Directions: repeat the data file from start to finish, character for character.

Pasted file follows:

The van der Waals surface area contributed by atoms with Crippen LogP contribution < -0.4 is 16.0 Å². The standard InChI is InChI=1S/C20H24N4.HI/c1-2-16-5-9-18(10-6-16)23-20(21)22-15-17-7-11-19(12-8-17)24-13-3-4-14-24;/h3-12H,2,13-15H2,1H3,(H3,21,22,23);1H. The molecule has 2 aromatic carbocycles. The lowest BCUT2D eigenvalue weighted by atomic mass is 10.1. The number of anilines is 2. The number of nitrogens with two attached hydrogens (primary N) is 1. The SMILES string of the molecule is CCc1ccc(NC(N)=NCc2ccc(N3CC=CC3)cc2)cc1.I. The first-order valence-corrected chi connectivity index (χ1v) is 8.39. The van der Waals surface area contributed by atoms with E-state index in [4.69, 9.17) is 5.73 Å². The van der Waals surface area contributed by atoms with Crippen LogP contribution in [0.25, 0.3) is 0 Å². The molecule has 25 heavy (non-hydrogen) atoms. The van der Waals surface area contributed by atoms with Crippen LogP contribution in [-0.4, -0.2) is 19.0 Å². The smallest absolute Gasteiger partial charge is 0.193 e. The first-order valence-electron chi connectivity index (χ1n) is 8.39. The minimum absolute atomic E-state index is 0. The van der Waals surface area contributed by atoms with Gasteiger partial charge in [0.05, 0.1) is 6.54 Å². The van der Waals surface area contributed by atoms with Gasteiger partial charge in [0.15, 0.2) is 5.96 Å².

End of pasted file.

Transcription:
The van der Waals surface area contributed by atoms with Crippen LogP contribution < -0.4 is 16.0 Å². The standard InChI is InChI=1S/C20H24N4.HI/c1-2-16-5-9-18(10-6-16)23-20(21)22-15-17-7-11-19(12-8-17)24-13-3-4-14-24;/h3-12H,2,13-15H2,1H3,(H3,21,22,23);1H. The molecule has 2 aromatic carbocycles. The lowest BCUT2D eigenvalue weighted by atomic mass is 10.1. The number of anilines is 2. The number of nitrogens with two attached hydrogens (primary N) is 1. The SMILES string of the molecule is CCc1ccc(NC(N)=NCc2ccc(N3CC=CC3)cc2)cc1.I. The first-order valence-corrected chi connectivity index (χ1v) is 8.39. The van der Waals surface area contributed by atoms with E-state index in [4.69, 9.17) is 5.73 Å². The van der Waals surface area contributed by atoms with Crippen LogP contribution in [0.25, 0.3) is 0 Å². The molecule has 25 heavy (non-hydrogen) atoms. The van der Waals surface area contributed by atoms with Crippen LogP contribution in [-0.4, -0.2) is 19.0 Å². The smallest absolute Gasteiger partial charge is 0.193 e. The first-order valence-electron chi connectivity index (χ1n) is 8.39. The minimum absolute atomic E-state index is 0. The van der Waals surface area contributed by atoms with Gasteiger partial charge in [0.05, 0.1) is 6.54 Å². The van der Waals surface area contributed by atoms with Gasteiger partial charge in [0.15, 0.2) is 5.96 Å².